Jane Fonda y Vanessa Redgrave en JULIA70. Julia (1977, F. Zinnemann) 

Julia is a story of friendship and courage between two women whose relationship is tested by the rise of fascism prior to World War II. The story centers around Lillian who is a struggling writer working on a play as she recalls memories of her childhood friend, Julia, who rebelled against her wealthy family to become a progressive radical. Over the years, as Julia became politically active, the friends see a lot less of each other. Lillian always keeps Julia in her thoughts, and they meet when they can, but the rise of fascism pulls them apart, but also brings them closer together. Lillian never fully understands Julia’s political ideology or why she risks so much to fight for her ideals, but when she is called to aid in an effort to resist the Nazis by smuggling funds into Germany on Julia’s behalf, she rises to the challenge. Julia is a charismatic figure, and despite only appearing on screen for a few minutes, Vanessa Redgrave’s performance is inspiring, making us want to see more of her, just as Lillian wishes to. Jane Fonda plays Lillian in this beautifully crafted film by Fred Zinnemann about the power of friendship to help us rise above our fears and to do more than we think we are capable in the face of great danger.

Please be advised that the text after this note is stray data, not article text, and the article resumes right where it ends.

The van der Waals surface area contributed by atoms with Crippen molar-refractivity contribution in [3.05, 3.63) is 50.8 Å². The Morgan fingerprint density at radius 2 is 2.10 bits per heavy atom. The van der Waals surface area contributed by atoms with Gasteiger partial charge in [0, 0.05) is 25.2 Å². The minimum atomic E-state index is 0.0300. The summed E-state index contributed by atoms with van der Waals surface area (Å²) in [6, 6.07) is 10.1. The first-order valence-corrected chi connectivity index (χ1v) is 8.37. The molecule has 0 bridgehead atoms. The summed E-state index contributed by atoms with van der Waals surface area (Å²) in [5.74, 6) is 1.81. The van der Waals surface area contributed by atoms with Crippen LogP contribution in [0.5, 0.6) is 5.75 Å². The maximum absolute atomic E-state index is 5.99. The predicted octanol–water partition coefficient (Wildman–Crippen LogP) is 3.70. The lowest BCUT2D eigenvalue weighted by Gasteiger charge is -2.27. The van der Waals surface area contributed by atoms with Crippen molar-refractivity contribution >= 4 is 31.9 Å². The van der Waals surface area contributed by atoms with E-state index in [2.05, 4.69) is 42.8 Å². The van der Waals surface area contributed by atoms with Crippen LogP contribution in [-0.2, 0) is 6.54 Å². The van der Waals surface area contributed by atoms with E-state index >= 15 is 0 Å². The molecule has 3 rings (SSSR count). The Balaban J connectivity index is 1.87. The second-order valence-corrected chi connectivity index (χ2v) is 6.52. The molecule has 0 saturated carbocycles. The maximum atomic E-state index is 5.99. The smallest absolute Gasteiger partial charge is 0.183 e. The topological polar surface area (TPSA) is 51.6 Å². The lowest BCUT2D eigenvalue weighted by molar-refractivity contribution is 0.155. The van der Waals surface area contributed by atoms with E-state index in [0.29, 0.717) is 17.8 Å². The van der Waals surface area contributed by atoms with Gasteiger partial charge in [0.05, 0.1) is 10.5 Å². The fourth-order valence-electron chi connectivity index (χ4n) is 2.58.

- THE FEDREV 100 (Films 41-50)
- THE FEDREV 100 (Films 51-60)
- THE FEDREV 100 (Films 71-80)
- THE FEDREV 100 (Films 81-90)
- THE FEDREV 100 (Films 91-100)

THE FEDREV 100: A Progressive Exploration of Film (71-80)

“The FedRev 100” is a personal top 100 films list from a progressive perspective, and on a weekly basis articles will be published revealing 10 films from the list at a time. Once all 100 titles have been revealed, the entire “FedRev 100″ will be published in list form with links back to the write-up articles, so readers will be able to scan the overall list, and then click on individual titles to read up on why each was selected. An in-depth explanation of the list’s criteria will be given when the entire list is revealed, but to briefly explain, the list is comprised of great films that uphold a progressive view of the world. The list is a blend of personal favorites with celebrated classics, as well as a few obscure gems that deserve greater exposure. Here is the The FedRev 100: films 71 to 80.

Screen shot 2012-06-16 at 7.36.21 PM

71. The Set-Up (1949, R. Wise)